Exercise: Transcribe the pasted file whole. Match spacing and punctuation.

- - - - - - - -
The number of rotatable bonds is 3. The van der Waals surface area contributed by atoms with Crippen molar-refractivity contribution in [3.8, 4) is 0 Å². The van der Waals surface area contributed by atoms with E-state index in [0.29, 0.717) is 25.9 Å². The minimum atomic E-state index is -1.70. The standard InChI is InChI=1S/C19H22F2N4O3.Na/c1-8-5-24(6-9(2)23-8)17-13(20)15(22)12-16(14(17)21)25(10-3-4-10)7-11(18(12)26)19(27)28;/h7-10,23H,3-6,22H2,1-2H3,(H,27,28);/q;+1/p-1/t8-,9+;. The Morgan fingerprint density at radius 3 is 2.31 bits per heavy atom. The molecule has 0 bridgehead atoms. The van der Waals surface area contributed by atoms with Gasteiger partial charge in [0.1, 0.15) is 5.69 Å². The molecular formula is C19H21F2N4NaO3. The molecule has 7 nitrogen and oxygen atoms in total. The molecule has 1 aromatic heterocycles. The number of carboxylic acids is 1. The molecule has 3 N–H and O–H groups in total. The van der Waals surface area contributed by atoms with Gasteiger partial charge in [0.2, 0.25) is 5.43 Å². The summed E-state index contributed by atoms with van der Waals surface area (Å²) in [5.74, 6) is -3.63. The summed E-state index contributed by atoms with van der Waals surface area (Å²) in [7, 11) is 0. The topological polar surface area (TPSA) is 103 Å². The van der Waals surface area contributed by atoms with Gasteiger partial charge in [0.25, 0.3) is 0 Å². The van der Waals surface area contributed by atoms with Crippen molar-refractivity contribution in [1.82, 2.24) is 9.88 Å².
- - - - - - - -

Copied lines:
The number of rotatable bonds is 3. The van der Waals surface area contributed by atoms with Crippen molar-refractivity contribution in [3.8, 4) is 0 Å². The van der Waals surface area contributed by atoms with E-state index in [0.29, 0.717) is 25.9 Å². The minimum atomic E-state index is -1.70. The standard InChI is InChI=1S/C19H22F2N4O3.Na/c1-8-5-24(6-9(2)23-8)17-13(20)15(22)12-16(14(17)21)25(10-3-4-10)7-11(18(12)26)19(27)28;/h7-10,23H,3-6,22H2,1-2H3,(H,27,28);/q;+1/p-1/t8-,9+;. The Morgan fingerprint density at radius 3 is 2.31 bits per heavy atom. The molecule has 0 bridgehead atoms. The van der Waals surface area contributed by atoms with Gasteiger partial charge in [0.1, 0.15) is 5.69 Å². The molecular formula is C19H21F2N4NaO3. The molecule has 7 nitrogen and oxygen atoms in total. The molecule has 1 aromatic heterocycles. The number of carboxylic acids is 1. The molecule has 3 N–H and O–H groups in total. The van der Waals surface area contributed by atoms with Gasteiger partial charge in [0.2, 0.25) is 5.43 Å². The summed E-state index contributed by atoms with van der Waals surface area (Å²) in [5.74, 6) is -3.63. The summed E-state index contributed by atoms with van der Waals surface area (Å²) in [7, 11) is 0. The topological polar surface area (TPSA) is 103 Å². The van der Waals surface area contributed by atoms with Gasteiger partial charge in [0.25, 0.3) is 0 Å². The van der Waals surface area contributed by atoms with Crippen molar-refractivity contribution in [1.82, 2.24) is 9.88 Å².